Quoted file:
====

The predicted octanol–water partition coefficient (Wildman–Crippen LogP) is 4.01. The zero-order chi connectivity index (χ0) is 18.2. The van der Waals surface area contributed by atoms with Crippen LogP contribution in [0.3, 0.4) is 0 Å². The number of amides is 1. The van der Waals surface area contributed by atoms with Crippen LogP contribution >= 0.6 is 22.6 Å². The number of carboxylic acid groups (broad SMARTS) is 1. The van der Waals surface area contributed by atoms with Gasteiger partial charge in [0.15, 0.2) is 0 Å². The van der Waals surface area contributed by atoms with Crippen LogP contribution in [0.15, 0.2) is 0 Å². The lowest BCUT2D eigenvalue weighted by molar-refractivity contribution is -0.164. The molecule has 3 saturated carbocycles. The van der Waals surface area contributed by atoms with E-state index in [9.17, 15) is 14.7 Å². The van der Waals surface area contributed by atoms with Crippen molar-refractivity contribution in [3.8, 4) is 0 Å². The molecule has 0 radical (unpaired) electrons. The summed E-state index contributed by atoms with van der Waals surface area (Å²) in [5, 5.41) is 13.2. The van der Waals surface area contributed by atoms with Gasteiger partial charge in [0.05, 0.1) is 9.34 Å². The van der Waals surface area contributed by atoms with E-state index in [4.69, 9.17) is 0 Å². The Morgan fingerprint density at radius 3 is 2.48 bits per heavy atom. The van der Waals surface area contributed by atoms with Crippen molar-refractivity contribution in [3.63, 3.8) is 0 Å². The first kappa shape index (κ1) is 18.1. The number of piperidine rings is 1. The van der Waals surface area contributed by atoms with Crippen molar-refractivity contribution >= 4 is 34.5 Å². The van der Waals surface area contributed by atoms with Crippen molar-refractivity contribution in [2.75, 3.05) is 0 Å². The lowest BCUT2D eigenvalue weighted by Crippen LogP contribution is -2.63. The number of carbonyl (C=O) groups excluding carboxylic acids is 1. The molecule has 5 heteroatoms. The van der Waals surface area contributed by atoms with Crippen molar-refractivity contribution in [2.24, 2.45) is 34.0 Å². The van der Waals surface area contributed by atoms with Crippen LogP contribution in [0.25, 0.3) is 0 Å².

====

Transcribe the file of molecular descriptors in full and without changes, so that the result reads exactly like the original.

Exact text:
The predicted octanol–water partition coefficient (Wildman–Crippen LogP) is 4.01. The zero-order chi connectivity index (χ0) is 18.2. The van der Waals surface area contributed by atoms with Crippen LogP contribution in [0.3, 0.4) is 0 Å². The number of amides is 1. The van der Waals surface area contributed by atoms with Crippen LogP contribution >= 0.6 is 22.6 Å². The number of carboxylic acid groups (broad SMARTS) is 1. The van der Waals surface area contributed by atoms with Gasteiger partial charge in [0.15, 0.2) is 0 Å². The van der Waals surface area contributed by atoms with Crippen LogP contribution in [0.15, 0.2) is 0 Å². The lowest BCUT2D eigenvalue weighted by molar-refractivity contribution is -0.164. The molecule has 3 saturated carbocycles. The van der Waals surface area contributed by atoms with E-state index in [9.17, 15) is 14.7 Å². The van der Waals surface area contributed by atoms with Crippen molar-refractivity contribution in [3.8, 4) is 0 Å². The molecule has 0 radical (unpaired) electrons. The summed E-state index contributed by atoms with van der Waals surface area (Å²) in [5, 5.41) is 13.2. The van der Waals surface area contributed by atoms with Gasteiger partial charge in [0.05, 0.1) is 9.34 Å². The van der Waals surface area contributed by atoms with E-state index in [4.69, 9.17) is 0 Å². The Morgan fingerprint density at radius 3 is 2.48 bits per heavy atom. The van der Waals surface area contributed by atoms with Crippen molar-refractivity contribution in [3.63, 3.8) is 0 Å². The first kappa shape index (κ1) is 18.1. The number of piperidine rings is 1. The van der Waals surface area contributed by atoms with Crippen molar-refractivity contribution >= 4 is 34.5 Å². The van der Waals surface area contributed by atoms with Crippen molar-refractivity contribution in [2.75, 3.05) is 0 Å². The lowest BCUT2D eigenvalue weighted by Crippen LogP contribution is -2.63. The number of carbonyl (C=O) groups excluding carboxylic acids is 1. The molecule has 5 heteroatoms. The van der Waals surface area contributed by atoms with Crippen molar-refractivity contribution in [2.24, 2.45) is 34.0 Å². The van der Waals surface area contributed by atoms with Crippen LogP contribution in [0.25, 0.3) is 0 Å².